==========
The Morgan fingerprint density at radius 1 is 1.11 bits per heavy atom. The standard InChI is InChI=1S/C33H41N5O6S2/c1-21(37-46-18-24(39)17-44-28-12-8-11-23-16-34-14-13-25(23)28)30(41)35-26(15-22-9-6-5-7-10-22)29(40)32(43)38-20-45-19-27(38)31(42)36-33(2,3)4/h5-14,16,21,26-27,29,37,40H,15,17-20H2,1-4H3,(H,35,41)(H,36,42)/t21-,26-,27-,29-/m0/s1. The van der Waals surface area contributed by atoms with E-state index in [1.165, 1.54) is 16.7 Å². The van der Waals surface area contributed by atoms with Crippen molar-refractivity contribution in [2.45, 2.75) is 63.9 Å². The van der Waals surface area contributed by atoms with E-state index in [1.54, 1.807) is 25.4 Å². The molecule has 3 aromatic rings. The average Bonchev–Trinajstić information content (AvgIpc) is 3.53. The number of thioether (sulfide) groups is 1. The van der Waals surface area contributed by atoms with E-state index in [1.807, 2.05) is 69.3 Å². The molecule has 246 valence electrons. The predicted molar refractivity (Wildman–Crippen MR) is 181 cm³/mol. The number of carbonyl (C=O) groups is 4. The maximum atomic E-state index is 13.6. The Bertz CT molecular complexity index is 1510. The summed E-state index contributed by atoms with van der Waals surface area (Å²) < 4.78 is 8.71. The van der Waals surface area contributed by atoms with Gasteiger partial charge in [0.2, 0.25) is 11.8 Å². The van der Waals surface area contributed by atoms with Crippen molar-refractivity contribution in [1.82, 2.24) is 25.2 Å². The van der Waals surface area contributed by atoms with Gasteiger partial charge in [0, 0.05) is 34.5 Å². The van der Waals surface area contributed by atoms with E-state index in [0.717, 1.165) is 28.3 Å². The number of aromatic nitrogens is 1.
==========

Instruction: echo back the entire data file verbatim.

The Morgan fingerprint density at radius 1 is 1.11 bits per heavy atom. The standard InChI is InChI=1S/C33H41N5O6S2/c1-21(37-46-18-24(39)17-44-28-12-8-11-23-16-34-14-13-25(23)28)30(41)35-26(15-22-9-6-5-7-10-22)29(40)32(43)38-20-45-19-27(38)31(42)36-33(2,3)4/h5-14,16,21,26-27,29,37,40H,15,17-20H2,1-4H3,(H,35,41)(H,36,42)/t21-,26-,27-,29-/m0/s1. The van der Waals surface area contributed by atoms with E-state index in [1.165, 1.54) is 16.7 Å². The van der Waals surface area contributed by atoms with Crippen molar-refractivity contribution in [2.45, 2.75) is 63.9 Å². The van der Waals surface area contributed by atoms with E-state index in [1.54, 1.807) is 25.4 Å². The molecule has 3 aromatic rings. The average Bonchev–Trinajstić information content (AvgIpc) is 3.53. The number of thioether (sulfide) groups is 1. The van der Waals surface area contributed by atoms with E-state index in [1.807, 2.05) is 69.3 Å². The molecule has 246 valence electrons. The predicted molar refractivity (Wildman–Crippen MR) is 181 cm³/mol. The number of carbonyl (C=O) groups is 4. The maximum atomic E-state index is 13.6. The Bertz CT molecular complexity index is 1510. The summed E-state index contributed by atoms with van der Waals surface area (Å²) < 4.78 is 8.71. The van der Waals surface area contributed by atoms with Gasteiger partial charge in [0.2, 0.25) is 11.8 Å². The van der Waals surface area contributed by atoms with Crippen molar-refractivity contribution in [1.82, 2.24) is 25.2 Å². The van der Waals surface area contributed by atoms with Gasteiger partial charge in [0, 0.05) is 34.5 Å². The van der Waals surface area contributed by atoms with E-state index in [0.717, 1.165) is 28.3 Å². The number of aromatic nitrogens is 1.